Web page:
I thought the same, if she really hated the cake and tasted so bad why did she not call the same day or even the next day? Why because she just wanted to get her money back for no actual reason. I so thought it was funny when she said that she had pictures of uneaten cake. Great that changes the whole thing, show me the pics and I will refund your money, haha.





hmmmm - the photos could have been taken before any of her guests arrived - having a photo of a cake proves nothing.
Bringing cake back to show you cou;d have proven something
.... glad you are thinking along the lines of ...............
*i want my money back and i want it back NOW*...

Bluehue

jason_kraft Posted 6 Aug 2012 , 5:16pm
post #6 of
Quote:
Originally Posted by reginaherrin

If I ordered a mean at a resturant and did not like how it tastes I will not be able to get it for free which I actually used this analogy when talking to her and she said she has done it and they will give it to her for free.



Maybe not at McDonald's, but at high-end restaurants that value the customer's experience they will absolutely comp a meal if the customer is not satisfied. I would have asked for some of the uneaten cake and tried it to see if there was a problem (other than having dried out).

reginaherrin Posted 6 Aug 2012 , 6:42pm
post #7 of

Jason-so if she did bring me a piece of the cake and I tasted it and it tastes fine to me what would your response be? If I go somewhere and order something and it tastes exactly like it is suppose to but I just happen to not like it then why should anyone refund me my money, it was not their fault I did not like it. If it was made incorrectly, or it was raw or overcooked then yes I should not have to pay for it. The cake was not dry, she agreed it was not just that she did not like that it did not taste like a margarita.

jason_kraft Posted 6 Aug 2012 , 6:44pm
post #8 of
Quote:
Originally Posted by reginaherrin

Jason-so if she did bring me a piece of the cake and I tasted it and it tastes fine to me what would your response be?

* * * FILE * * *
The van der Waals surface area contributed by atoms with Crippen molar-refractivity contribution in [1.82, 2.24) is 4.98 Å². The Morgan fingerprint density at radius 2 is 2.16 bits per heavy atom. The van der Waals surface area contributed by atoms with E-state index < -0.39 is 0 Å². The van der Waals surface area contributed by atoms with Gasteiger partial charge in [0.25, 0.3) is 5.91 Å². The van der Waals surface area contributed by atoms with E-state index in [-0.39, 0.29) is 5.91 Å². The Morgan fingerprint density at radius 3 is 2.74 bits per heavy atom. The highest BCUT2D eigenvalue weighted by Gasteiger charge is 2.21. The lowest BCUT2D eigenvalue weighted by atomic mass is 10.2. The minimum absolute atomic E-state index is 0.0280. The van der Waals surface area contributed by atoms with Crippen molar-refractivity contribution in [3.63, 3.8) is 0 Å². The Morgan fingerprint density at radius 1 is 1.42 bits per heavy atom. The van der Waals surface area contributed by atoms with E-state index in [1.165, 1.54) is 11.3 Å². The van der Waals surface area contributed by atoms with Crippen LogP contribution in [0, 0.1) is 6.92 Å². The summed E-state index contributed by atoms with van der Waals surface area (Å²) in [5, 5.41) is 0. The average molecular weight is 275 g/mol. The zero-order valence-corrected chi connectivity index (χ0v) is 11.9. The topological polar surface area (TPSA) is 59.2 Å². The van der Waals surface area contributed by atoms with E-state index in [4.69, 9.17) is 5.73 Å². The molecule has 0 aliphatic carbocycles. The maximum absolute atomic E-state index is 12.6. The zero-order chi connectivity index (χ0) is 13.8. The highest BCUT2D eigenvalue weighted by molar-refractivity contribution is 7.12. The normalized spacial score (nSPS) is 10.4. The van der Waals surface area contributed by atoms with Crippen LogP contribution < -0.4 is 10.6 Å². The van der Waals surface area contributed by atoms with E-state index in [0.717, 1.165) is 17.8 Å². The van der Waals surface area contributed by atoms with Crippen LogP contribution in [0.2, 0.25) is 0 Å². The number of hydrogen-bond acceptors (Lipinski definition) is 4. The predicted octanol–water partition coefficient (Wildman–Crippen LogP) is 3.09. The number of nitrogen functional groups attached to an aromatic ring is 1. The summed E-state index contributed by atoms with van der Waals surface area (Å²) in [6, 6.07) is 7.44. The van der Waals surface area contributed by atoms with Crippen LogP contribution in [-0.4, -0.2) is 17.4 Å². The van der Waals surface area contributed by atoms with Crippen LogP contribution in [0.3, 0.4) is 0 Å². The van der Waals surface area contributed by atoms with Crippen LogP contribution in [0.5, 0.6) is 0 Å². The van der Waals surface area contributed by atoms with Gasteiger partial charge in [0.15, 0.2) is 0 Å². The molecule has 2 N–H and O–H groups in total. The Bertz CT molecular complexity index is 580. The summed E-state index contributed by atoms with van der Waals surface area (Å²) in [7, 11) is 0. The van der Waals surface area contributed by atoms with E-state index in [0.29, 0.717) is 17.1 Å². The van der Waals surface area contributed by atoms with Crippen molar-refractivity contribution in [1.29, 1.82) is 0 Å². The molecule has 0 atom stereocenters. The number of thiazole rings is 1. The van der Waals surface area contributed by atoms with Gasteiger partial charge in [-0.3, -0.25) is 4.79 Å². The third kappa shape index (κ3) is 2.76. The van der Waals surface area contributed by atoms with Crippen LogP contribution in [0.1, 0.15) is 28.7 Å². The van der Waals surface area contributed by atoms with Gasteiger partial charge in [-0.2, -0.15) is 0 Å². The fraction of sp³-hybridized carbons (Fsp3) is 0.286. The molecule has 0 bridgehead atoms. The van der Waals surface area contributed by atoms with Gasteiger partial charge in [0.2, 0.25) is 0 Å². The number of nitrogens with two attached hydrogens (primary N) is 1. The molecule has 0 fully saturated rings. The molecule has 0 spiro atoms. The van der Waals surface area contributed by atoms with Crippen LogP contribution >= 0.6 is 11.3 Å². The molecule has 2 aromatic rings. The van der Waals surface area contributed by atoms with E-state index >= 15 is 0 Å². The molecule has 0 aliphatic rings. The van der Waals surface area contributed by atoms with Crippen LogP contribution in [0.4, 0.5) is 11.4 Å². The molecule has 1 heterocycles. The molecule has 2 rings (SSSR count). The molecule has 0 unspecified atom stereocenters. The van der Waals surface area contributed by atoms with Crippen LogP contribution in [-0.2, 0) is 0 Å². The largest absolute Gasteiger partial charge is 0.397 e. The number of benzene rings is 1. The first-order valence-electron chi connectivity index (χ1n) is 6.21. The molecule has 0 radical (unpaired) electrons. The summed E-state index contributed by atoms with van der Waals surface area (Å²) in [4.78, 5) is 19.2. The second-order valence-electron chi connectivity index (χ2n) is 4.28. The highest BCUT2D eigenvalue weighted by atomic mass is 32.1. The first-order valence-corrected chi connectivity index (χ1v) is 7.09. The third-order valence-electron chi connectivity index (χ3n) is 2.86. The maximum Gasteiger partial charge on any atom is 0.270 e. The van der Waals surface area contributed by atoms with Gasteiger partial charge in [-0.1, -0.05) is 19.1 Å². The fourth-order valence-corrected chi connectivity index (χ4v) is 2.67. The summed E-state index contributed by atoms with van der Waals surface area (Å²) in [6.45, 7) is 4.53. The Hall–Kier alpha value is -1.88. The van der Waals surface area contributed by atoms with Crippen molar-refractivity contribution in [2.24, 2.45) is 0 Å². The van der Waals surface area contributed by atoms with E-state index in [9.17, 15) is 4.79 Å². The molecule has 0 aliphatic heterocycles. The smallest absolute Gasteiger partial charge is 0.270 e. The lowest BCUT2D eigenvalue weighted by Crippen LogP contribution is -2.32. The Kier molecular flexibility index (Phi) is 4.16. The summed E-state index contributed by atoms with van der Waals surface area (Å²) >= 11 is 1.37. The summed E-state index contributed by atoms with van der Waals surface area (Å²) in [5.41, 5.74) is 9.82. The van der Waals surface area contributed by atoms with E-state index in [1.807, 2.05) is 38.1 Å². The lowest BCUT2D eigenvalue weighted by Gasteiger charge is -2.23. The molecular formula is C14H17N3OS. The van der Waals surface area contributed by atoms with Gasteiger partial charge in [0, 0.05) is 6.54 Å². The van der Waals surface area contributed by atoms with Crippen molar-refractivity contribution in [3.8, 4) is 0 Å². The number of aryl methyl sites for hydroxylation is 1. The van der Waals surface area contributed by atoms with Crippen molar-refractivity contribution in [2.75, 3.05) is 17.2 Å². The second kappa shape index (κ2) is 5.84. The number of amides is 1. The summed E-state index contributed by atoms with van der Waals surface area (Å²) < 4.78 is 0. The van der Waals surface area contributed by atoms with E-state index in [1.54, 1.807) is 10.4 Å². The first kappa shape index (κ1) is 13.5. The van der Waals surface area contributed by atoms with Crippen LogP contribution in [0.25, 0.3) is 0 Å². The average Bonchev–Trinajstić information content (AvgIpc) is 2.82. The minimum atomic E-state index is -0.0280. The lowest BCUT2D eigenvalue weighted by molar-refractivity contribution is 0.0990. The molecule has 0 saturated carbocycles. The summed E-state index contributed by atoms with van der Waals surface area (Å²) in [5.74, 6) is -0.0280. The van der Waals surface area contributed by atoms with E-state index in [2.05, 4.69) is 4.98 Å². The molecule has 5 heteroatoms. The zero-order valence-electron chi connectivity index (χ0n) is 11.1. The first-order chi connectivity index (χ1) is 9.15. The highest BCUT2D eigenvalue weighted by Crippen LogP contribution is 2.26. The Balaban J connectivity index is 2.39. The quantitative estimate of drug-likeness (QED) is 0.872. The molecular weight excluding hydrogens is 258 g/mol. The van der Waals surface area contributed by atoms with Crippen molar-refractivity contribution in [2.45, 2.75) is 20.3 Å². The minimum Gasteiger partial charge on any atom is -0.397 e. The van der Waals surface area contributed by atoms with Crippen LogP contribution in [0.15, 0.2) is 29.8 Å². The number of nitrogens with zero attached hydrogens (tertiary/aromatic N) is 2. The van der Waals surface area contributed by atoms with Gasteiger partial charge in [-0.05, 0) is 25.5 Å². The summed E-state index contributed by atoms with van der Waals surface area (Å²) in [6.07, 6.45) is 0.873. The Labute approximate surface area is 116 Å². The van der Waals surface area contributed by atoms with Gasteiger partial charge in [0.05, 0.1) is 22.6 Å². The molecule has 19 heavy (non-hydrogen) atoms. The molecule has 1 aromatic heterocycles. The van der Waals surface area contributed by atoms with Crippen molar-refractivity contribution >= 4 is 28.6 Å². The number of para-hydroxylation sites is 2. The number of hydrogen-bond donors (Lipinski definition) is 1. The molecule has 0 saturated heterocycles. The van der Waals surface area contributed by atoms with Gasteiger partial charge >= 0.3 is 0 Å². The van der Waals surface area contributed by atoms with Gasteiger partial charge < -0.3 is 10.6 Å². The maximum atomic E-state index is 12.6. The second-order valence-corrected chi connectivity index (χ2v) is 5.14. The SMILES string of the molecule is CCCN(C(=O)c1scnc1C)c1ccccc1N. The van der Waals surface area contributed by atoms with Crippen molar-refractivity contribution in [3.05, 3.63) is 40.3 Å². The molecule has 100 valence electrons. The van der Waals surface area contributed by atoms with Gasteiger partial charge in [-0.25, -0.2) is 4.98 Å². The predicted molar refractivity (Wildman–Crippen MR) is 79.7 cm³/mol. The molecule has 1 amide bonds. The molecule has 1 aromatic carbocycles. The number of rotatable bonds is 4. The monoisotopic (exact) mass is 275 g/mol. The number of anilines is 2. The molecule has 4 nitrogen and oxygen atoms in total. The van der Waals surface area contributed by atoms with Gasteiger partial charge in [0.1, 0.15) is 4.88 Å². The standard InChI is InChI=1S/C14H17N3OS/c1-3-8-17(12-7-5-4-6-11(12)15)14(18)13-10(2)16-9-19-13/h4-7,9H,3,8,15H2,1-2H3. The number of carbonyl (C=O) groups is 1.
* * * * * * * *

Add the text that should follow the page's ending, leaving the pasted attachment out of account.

If the cake tasted fine there would probably be no refund, unless you wanted to go above and beyond. Premium restaurants will sometimes refund the cost of the dish for an unsatisfied customer even if it tastes the way it is "supposed to", that's one competitive advantage that separates them from their competition.

Quote:
Quote:

The cake was not dry, she agreed it was not just that she did not like that it did not taste like a margarita.



I'm referring to the state of the cake when she brings it to you, not when it was originally delivered. Depending on how it had been stored for the past couple days it may have dried out.

KoryAK Posted 7 Aug 2012 , 2:59am
post #9 of

Every time I have had a customer bring cake back to me (and there have only been a few) it has been to my standards. Hell, half the time the staff and I will continue to munch on it after they leave! But if they go through all the trouble to contact me AND bring some back in and I don't get the feeling that they are trying to pull a scam then I will chalk it up to different tastes and issue them a store credit for some % of the order (or a small refund and a store credit). We also have coffee and cookies and such so even if they weren't willing to give a different flavor a try they could get something.

scp1127 Posted 7 Aug 2012 , 7:44am

Sorry, but I have to take the opposing side on this one. I make many alcoholic cakes for the premium flavor that fine liqueurs add, not for the novelty effect, so I am very aware of what a customer wants in one of these cakes. They still want great flavor, not shock value.

The first issue I saw was that it was a Margarita cake and you did not discuss the alcohol issue with her. It doesn't matter if she didn't ask, on that flavor, alcohol should be addressed. I don't blame her if she was mad about that. Also, Margarita mix does not taste good, so I would have expected the components of a Margarita from a baker charging a premium price.

Margarita is lime, Triple Sec or Cointreau (orange liqueur), Tequila, and salt, and you did not use any of those flavors.

I would have made a real lime cake, possibly Key Lime, brushed with Triple Sec, with a Tequila, lime, and Triple Sec IMBC, finished with coarse salt sprinkled on the top. I use coarse sea salt on my Salted Caramel buttercream and caramel/chocolate toffee and it is excellent on buttercreams and sweets. These flavors could have been used just as easily in a box mix if you are not a scratch baker.

I would suggest that in the future, you discuss your method and ingredients on non-mainstream orders, and on cakes expected to be alcoholic, be clear if you don't use it.

I'm sorry, but a cake made with Margarita mix and sugar would have upset me too. I would not have expected that.

reginaherrin Posted 7 Aug 2012 , 3:16pm